Superintendents E-update 4/24/2020

Superintendent's E-update 4/24/2020
Posted on 04/24/2020
eupdate logoDear Robbinsdale Area Schools Families and Staff,

Together, we are 281!

Over the past few weeks, we have witnessed evidence of this powerful statement in both big and small ways. Our staff are working hard in this 'new normal' to ensure all needs are being met, and we extend our gratitude and appreciation. Our amazing educators are working to deliver high-quality, equitable instruction in new and innovative ways. Our dedicated nutrition services staff have served more than 150,000 meals since mid-March. Our diligent buildings & grounds and custodial staff continue to ensure our buildings are safe and clean.

All of these efforts put our children and families first. In these unprecedented times, we should focus on human needs first, and instructional content second. We understand the impact the pandemic has had on our families and we appreciate all of the hard work you do every day to support our students. As such, feedback from our students, staff and families continues to guide our efforts as we refine our distance learning practices. Therefore, as part of our new normal, I am inviting guest writers from our district community to share their experiences.

I am excited to introduce our first guest writer, Liz Freeman, one of our district's elementary parents, who comments on how COVID-19 and distance learning has impacted her family. Mrs. Freeman holds a Masters in Public Health, and is a public health evaluator.

"We have it much easier than most families, as I do not have to work during school time. My children love watching the videos of their teachers and will do some of the activities, but they will not do others without a power struggle. While this is consistent with one child's 'in class' persona, I have been floored by my other child's resistance to completing some of the assigned tasks. Some of this resistance is grief about missing 'normal' school life, and not being around peers who are doing the same work at the same time.

It has been hard for me, as a type A overachiever, for my child to have dozens of assignments (cumulative since we started) that have not been completed. We are doing what we can, and, in this time of upheaval, one of my biggest challenges is being okay with work I would consider unacceptable during 'normal' times. Since we are not in normal times, just continuing to show up for our kids and doing the best that we can is amazing, even if we have a 'bazillion' undone assignments.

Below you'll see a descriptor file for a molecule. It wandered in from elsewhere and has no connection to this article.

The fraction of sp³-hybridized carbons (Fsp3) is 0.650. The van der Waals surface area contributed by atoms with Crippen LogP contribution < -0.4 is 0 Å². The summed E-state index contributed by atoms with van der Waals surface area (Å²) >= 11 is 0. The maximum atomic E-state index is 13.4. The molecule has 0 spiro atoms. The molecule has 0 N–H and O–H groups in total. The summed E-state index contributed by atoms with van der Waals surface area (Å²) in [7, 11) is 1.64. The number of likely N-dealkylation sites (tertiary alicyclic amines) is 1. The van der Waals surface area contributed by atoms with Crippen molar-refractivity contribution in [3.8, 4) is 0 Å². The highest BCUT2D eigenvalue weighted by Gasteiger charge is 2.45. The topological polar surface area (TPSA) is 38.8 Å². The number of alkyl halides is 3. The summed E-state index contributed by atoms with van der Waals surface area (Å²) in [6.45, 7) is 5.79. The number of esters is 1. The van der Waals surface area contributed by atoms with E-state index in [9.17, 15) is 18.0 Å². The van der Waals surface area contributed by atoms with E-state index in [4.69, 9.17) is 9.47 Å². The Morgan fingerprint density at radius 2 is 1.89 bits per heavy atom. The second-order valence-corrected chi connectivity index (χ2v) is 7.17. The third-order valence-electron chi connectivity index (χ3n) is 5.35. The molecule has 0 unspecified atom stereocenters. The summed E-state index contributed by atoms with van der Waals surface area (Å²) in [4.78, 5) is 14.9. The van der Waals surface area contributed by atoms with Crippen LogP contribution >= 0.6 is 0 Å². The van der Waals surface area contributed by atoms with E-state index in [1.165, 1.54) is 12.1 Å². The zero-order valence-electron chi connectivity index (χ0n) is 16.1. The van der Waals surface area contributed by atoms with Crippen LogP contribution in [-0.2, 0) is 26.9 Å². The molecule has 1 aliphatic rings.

My favorite message came in some materials from my son's teacher: 'Please remember that they are children before students.' Hearing teachers acknowledge we are doing our best is a huge relief. I value the work my kids' educators are doing, and we're sticking with this, on our own terms.

My children are also learning other things during this time. Our family is prioritizing helping our greater community. My husband (a mechanical engineer) is printing face shields for healthcare workers; I assemble the shields, order supplies and deliver our donations to healthcare systems. Our first shield went to a district parent who works at a facility that now has confirmed COVID-19 cases (they didn't when we gave it to her). We are also donating to North Memorial. Last week, someone reached out to me asking for face shields for a Ramsey County hospital unit, which only had two shields for 200 nurses. I spent two hours putting together 21 shields, and they were picked up the same day. Although this project took some attention away from my children's schooling, it was worth the time for our family. My kids know we are donating the personal protective equipment (PPE), and why. This is what they will remember about this time.

As I have shifted my expectations for my kids, our family's life has become more peaceful. No longer am I forcing them to spend one excruciating hour on a task which should take 10 minutes. I am giving myself grace, and hope teachers, parents, students or community members who are struggling will also give themselves grace during this tough time."

Thank you to Mrs. Freeman for sharing one of the many 'new normal' heartfelt stories being experienced by our students and families during this unprecedented time. Her words provide evidence of the resilience (and concern for others) which is obvious throughout our district and community. To assist you with any social-emotional or mental health needs, please contact your school as they can connect you with the appropriate resources. For additional support, contact Student Services at 763-504-8082.

The characteristics of resilience and concern for others are especially present in our Graduating Class of 2020. We have watched these tenacious Seniors grow into amazing young adults as they discovered their infinite potential within the bounds of our schools and beyond. However, we could not have imagined or envisioned such an unprecedented end to their Senior year, as many of the milestones and traditional celebrations we treasure have been disrupted. The Class of 2020 worked so hard academically and socially to live out dreams commonly shared by their families and community prior to their birth. Nevertheless, although difficult, this experience will serve as the foundation for how they lead in this 'new normal' and beyond.

We look forward to celebrating our Seniors in new ways as the end of the school year nears, and are proud of the efforts already taking place to commemorate the Class of 2020. In partnership with our building principals, we have been planning for safe alternative graduation ceremonies, and will share more details as plans are finalized in the coming days.

We continue to be inspired by our Class of 2020. Together, we are 281!


Carlton D. Jenkins, Ph.D.
Robbinsdale Area Schools